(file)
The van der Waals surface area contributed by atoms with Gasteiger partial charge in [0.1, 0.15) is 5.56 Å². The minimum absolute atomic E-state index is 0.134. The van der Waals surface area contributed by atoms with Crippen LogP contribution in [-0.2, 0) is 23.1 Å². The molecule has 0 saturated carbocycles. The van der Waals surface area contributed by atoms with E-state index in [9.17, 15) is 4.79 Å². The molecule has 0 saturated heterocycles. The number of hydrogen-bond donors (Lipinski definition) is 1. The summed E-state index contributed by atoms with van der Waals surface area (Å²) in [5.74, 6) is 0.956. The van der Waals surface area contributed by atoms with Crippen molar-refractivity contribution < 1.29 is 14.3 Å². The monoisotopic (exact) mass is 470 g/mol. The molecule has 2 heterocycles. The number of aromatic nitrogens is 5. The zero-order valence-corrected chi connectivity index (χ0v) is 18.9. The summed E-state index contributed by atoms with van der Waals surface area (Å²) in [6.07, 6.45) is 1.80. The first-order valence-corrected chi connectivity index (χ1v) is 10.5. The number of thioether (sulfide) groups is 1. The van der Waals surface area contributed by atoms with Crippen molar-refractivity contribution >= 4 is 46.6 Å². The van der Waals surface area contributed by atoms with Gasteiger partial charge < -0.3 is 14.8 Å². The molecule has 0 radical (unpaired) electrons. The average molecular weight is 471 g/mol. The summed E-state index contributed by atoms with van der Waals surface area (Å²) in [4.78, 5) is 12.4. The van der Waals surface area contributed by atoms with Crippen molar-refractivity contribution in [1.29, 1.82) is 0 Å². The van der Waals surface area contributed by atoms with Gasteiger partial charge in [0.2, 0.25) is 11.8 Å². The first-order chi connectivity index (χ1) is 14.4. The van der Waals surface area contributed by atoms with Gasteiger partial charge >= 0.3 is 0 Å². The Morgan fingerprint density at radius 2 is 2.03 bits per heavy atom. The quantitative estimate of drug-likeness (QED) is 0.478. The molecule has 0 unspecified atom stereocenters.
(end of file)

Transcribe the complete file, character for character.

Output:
The van der Waals surface area contributed by atoms with Gasteiger partial charge in [0.1, 0.15) is 5.56 Å². The minimum absolute atomic E-state index is 0.134. The van der Waals surface area contributed by atoms with Crippen LogP contribution in [-0.2, 0) is 23.1 Å². The molecule has 0 saturated carbocycles. The van der Waals surface area contributed by atoms with E-state index in [9.17, 15) is 4.79 Å². The molecule has 0 saturated heterocycles. The number of hydrogen-bond donors (Lipinski definition) is 1. The summed E-state index contributed by atoms with van der Waals surface area (Å²) in [5.74, 6) is 0.956. The van der Waals surface area contributed by atoms with Crippen molar-refractivity contribution < 1.29 is 14.3 Å². The monoisotopic (exact) mass is 470 g/mol. The molecule has 2 heterocycles. The number of aromatic nitrogens is 5. The zero-order valence-corrected chi connectivity index (χ0v) is 18.9. The summed E-state index contributed by atoms with van der Waals surface area (Å²) in [6.07, 6.45) is 1.80. The first-order valence-corrected chi connectivity index (χ1v) is 10.5. The number of thioether (sulfide) groups is 1. The van der Waals surface area contributed by atoms with Crippen molar-refractivity contribution >= 4 is 46.6 Å². The van der Waals surface area contributed by atoms with Gasteiger partial charge < -0.3 is 14.8 Å². The molecule has 0 radical (unpaired) electrons. The average molecular weight is 471 g/mol. The summed E-state index contributed by atoms with van der Waals surface area (Å²) in [4.78, 5) is 12.4. The van der Waals surface area contributed by atoms with Crippen molar-refractivity contribution in [1.29, 1.82) is 0 Å². The van der Waals surface area contributed by atoms with Gasteiger partial charge in [0.2, 0.25) is 11.8 Å². The first-order chi connectivity index (χ1) is 14.4. The van der Waals surface area contributed by atoms with Gasteiger partial charge >= 0.3 is 0 Å². The Morgan fingerprint density at radius 2 is 2.03 bits per heavy atom. The quantitative estimate of drug-likeness (QED) is 0.478. The molecule has 0 unspecified atom stereocenters.